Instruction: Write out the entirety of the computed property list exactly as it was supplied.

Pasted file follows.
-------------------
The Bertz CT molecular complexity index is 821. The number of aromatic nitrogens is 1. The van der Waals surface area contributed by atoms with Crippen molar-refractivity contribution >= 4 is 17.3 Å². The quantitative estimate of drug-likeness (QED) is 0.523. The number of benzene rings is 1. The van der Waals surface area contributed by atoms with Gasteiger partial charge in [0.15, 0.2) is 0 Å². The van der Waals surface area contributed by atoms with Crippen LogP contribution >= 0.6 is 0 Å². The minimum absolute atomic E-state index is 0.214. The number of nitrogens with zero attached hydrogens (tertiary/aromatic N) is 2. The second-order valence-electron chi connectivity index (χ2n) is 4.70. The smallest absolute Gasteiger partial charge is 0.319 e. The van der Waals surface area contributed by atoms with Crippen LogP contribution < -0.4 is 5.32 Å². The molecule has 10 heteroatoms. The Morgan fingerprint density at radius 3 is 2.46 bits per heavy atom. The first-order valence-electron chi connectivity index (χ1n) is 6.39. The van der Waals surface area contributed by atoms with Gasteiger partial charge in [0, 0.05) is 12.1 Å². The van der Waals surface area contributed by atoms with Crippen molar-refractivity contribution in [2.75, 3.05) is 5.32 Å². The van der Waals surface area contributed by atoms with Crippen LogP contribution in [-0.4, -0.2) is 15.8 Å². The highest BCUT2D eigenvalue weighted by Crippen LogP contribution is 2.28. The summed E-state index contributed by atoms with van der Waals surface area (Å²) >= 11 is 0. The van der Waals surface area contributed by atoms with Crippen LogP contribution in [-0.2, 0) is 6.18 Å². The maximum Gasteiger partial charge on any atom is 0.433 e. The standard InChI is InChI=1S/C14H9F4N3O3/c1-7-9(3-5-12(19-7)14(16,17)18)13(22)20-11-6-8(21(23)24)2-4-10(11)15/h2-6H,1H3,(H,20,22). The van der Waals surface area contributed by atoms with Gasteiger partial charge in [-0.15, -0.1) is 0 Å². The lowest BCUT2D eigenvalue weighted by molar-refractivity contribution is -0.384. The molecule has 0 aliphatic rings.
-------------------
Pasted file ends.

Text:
The Bertz CT molecular complexity index is 821. The number of aromatic nitrogens is 1. The van der Waals surface area contributed by atoms with Crippen molar-refractivity contribution >= 4 is 17.3 Å². The quantitative estimate of drug-likeness (QED) is 0.523. The number of benzene rings is 1. The van der Waals surface area contributed by atoms with Gasteiger partial charge in [0.15, 0.2) is 0 Å². The van der Waals surface area contributed by atoms with Crippen LogP contribution >= 0.6 is 0 Å². The minimum absolute atomic E-state index is 0.214. The number of nitrogens with zero attached hydrogens (tertiary/aromatic N) is 2. The second-order valence-electron chi connectivity index (χ2n) is 4.70. The smallest absolute Gasteiger partial charge is 0.319 e. The van der Waals surface area contributed by atoms with Crippen LogP contribution < -0.4 is 5.32 Å². The molecule has 10 heteroatoms. The Morgan fingerprint density at radius 3 is 2.46 bits per heavy atom. The first-order valence-electron chi connectivity index (χ1n) is 6.39. The van der Waals surface area contributed by atoms with Gasteiger partial charge in [0, 0.05) is 12.1 Å². The van der Waals surface area contributed by atoms with Crippen molar-refractivity contribution in [2.75, 3.05) is 5.32 Å². The van der Waals surface area contributed by atoms with Crippen LogP contribution in [-0.4, -0.2) is 15.8 Å². The highest BCUT2D eigenvalue weighted by Crippen LogP contribution is 2.28. The summed E-state index contributed by atoms with van der Waals surface area (Å²) >= 11 is 0. The van der Waals surface area contributed by atoms with Crippen LogP contribution in [-0.2, 0) is 6.18 Å². The maximum Gasteiger partial charge on any atom is 0.433 e. The standard InChI is InChI=1S/C14H9F4N3O3/c1-7-9(3-5-12(19-7)14(16,17)18)13(22)20-11-6-8(21(23)24)2-4-10(11)15/h2-6H,1H3,(H,20,22). The van der Waals surface area contributed by atoms with Gasteiger partial charge in [-0.15, -0.1) is 0 Å². The lowest BCUT2D eigenvalue weighted by molar-refractivity contribution is -0.384. The molecule has 0 aliphatic rings.